Alan Bergstrom wanted to fly jets.
Even though his grandfather and father were both U.S. Navy veterans, Bergstrom joined the U.S. Air Force in 1979 to achieve that dream.
But two years before he graduated from college, his plans changed. With the Vietnam War winding down, the Air Force no longer needed as many pilots in the pipeline.
A political science major, Bergstrom says military intelligence aligned with his education. He obtained a master’s degree before going to the Air Force’s intelligence school.
Bergstrom’s first assignment was at Offutt Air Force Base in Omaha, Neb., the headquarters of the U.S. Strategic Command, which controls nuclear weapons. He worked in a location known as “The Underground.”
“Since the headquarters was a likely target during the Cold War, they had hardened the bunker beneath the ground,” says Bergstrom, CEO at Exclamation Services, a credit union service organization that provides marketing, human resources, information technology, and operations support. “I didn’t see daylight during the day while I was in the bunker.”
As a Soviet military aircraft analyst, Bergstrom managed a group of 10 specialists and experts. They were tasked with monitoring and knowing everything about Soviet military aircraft, including location, capabilities, and number. The group collected information using satellite imagery, human intelligence, communication intelligence, and intercepted communications, Bergstrom says.
“I was responsible for the lives of 10 people,” he says. “I grew up real fast and learned fast. Learning and understanding how different people are and how much nurturing and compassion they need from their leaders is probably the most important thing.”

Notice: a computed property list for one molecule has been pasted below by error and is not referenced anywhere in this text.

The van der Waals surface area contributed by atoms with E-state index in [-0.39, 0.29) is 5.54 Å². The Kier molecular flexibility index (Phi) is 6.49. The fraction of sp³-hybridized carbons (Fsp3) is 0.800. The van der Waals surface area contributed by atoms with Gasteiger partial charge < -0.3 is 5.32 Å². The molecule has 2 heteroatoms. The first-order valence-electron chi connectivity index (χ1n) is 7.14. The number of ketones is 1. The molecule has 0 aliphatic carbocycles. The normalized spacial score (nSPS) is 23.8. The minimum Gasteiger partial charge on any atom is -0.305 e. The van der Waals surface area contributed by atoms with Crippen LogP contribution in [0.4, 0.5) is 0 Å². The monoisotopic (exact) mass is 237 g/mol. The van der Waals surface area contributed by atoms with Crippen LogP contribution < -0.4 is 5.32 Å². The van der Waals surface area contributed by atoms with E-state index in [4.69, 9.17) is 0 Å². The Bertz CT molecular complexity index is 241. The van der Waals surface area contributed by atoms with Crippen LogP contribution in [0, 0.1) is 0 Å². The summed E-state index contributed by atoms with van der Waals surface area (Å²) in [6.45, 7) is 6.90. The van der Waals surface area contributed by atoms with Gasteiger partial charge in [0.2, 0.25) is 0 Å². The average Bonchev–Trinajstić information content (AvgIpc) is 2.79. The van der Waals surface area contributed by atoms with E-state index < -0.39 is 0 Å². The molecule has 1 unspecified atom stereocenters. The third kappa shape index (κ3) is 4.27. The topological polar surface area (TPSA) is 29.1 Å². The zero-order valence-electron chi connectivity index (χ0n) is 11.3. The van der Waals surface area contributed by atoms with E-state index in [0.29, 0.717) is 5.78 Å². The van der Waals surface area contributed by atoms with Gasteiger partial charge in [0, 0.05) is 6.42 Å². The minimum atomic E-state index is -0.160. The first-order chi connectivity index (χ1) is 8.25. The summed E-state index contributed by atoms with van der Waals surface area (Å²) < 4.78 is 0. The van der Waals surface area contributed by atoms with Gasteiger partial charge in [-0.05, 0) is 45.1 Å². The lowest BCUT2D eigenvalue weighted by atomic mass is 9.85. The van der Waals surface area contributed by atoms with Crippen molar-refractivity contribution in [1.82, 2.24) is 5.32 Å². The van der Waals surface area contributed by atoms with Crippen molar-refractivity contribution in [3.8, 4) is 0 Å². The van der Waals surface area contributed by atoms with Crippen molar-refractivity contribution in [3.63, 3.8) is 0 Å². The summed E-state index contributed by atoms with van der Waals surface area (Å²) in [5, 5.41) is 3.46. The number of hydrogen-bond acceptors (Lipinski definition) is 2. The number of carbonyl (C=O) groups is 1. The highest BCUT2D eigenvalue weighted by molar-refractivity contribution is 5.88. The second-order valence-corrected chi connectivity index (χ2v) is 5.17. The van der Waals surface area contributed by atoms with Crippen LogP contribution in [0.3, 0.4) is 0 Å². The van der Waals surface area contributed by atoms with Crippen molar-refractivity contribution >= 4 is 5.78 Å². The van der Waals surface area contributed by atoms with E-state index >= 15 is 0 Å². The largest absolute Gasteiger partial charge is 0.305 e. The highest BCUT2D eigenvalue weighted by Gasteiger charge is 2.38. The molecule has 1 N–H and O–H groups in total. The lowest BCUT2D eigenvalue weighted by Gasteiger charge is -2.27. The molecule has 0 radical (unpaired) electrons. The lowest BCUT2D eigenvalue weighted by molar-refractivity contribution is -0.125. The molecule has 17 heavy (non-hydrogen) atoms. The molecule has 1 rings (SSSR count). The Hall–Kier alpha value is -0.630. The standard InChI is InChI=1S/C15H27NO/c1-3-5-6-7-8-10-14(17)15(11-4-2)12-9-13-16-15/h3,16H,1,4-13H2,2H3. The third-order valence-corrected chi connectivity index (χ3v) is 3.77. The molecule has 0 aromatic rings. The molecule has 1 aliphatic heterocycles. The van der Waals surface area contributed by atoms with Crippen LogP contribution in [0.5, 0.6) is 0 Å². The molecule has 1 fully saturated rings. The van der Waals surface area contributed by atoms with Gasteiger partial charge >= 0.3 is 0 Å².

He eventually began giving senior leaders on base the daily intelligence briefing about the status of Soviet aircraft.
With his sights set on becoming an intelligence liaison stationed in France, Bergstrom took a position at the Pentagon working in the Air Force Intelligence Alert Center to monitor developments around the world.
He also served as President Ronald Regan’s military intelligence briefer for one year, which Bergstrom calls the “toughest job” he’s ever had.
After seven-and-a-half years, Bergstrom was in the final stages of training for the military liaison position in France that he had been working toward. But he decided to leave the Air Force in 1986 after learning he would not be going to France, but instead was selected to teach ROTC at colleges and universities.
“It was probably the most devastating thing I’d ever encountered in any career,” recalls Bergstrom, who achieved the rank of captain. “But it didn’t fit my plan and there were so many uncertainties. I decided it was time to leave the Air Force. It was a tough decision.”
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